Brooklyn To Mars - Issue 1
Brooklyn To Mars - Issue 1
Something pretty amazing happened to me the other day. I was going to reprint copies of Issue One. I wanted to make them available to people who didn’t have a chance to read the first edition. As I read through the typewritten pages, I couldn’t help but thinking “Holy shit. These stories came true.”
I was lost when I wrote that first issue. I was writing about things that I hoped were true but didn’t know for sure. Quotes like “Your work is to discover your work and then, with all your heart, give yourself to it.” –The Buddha
And also, “Everything that is really great and inspiring is created by the individual who can labor in freedom.” - Einstein
And things that I wrote myself like, “If you take one thing from this zine and apply it to your life, let it be perseverance. You must never give up. Stay strong and focused.”
The thing is, I didn’t know what I was doing when I wrote that first zine. I remember the day very clearly. It was very cold and sunny in New York. And I was so bored and so stir-crazy, I went outside for no reason, put my headphones on and started walking. It was a bone rattling frigid day. I went into a Staples to keep warm. I left with a paper cutter, a long-reach stapler and a fresh typewriter ribbon.
I had things written. I had little stories in my journal and on my computer that I had written when I was in school. I was majoring in Finance and Economics but something didn’t feel right while I was in school. I had straight A’s and departmental honors but the idea of working for a corporation made me sick.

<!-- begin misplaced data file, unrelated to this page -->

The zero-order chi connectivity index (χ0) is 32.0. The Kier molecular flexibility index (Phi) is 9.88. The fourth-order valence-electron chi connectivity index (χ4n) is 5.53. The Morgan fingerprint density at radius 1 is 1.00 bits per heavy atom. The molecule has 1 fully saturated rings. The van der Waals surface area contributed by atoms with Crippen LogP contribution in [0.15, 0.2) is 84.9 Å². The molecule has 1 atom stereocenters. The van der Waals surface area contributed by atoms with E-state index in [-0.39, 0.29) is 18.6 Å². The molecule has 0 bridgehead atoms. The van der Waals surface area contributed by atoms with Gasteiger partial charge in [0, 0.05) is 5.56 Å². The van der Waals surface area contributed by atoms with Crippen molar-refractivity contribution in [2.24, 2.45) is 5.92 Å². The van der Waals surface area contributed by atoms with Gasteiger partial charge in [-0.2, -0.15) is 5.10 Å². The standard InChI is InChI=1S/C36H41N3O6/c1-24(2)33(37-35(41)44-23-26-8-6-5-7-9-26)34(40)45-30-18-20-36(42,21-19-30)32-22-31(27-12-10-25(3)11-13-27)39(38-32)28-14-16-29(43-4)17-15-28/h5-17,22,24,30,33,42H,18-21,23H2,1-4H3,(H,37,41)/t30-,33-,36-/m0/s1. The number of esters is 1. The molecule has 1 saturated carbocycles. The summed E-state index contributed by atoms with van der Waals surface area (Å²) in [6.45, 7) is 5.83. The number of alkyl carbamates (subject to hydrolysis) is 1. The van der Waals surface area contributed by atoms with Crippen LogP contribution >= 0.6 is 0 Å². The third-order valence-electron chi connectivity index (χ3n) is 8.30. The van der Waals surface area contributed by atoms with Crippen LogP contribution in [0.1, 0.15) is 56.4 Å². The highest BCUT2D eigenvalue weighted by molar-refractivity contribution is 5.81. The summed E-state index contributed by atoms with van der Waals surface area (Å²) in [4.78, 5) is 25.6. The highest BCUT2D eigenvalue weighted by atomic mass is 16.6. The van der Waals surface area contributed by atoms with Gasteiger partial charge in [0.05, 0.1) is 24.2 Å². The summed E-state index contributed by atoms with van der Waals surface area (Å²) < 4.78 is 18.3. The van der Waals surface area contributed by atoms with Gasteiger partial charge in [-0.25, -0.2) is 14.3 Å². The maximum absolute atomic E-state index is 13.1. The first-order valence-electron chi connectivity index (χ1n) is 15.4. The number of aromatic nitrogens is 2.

Even though I was going to classes in the morning, working 8 hours at a record label during the day and doing hours of homework every night, I found myself staying up until 5 in the morning, writing these little stories – stories about being frustrating and stories that were basically an effort to convince myself to start a business.
So, almost a year later, I found the stories I had written in school and I typed them up on my little portable typewriter. When that was done, I cut them out, and laid out the zine with a glue stick and a little imagination. I made copies and asked a bookstore in Brooklyn to sell them on consignment.
As I re-read the pages, I felt proud and thankful that I was stupid enough to publish them. It was a crazy idea – to take an old yellow typewriter and publish a handmade zine in the age of ebooks and Kindles. But I did it anyway because it felt important. I was writing from a place of optimism and faith. And I suppose I was discovering my work.
This is the issue that Steven Pressfield (author of the War of Art) said, “I read it cover to cover and loved every piece.”
Printed on 100lb Charcoal Brown card stock
The cover photo is taken from a vintage Polaroid
Inside booklet features 7 original 19th-century engravings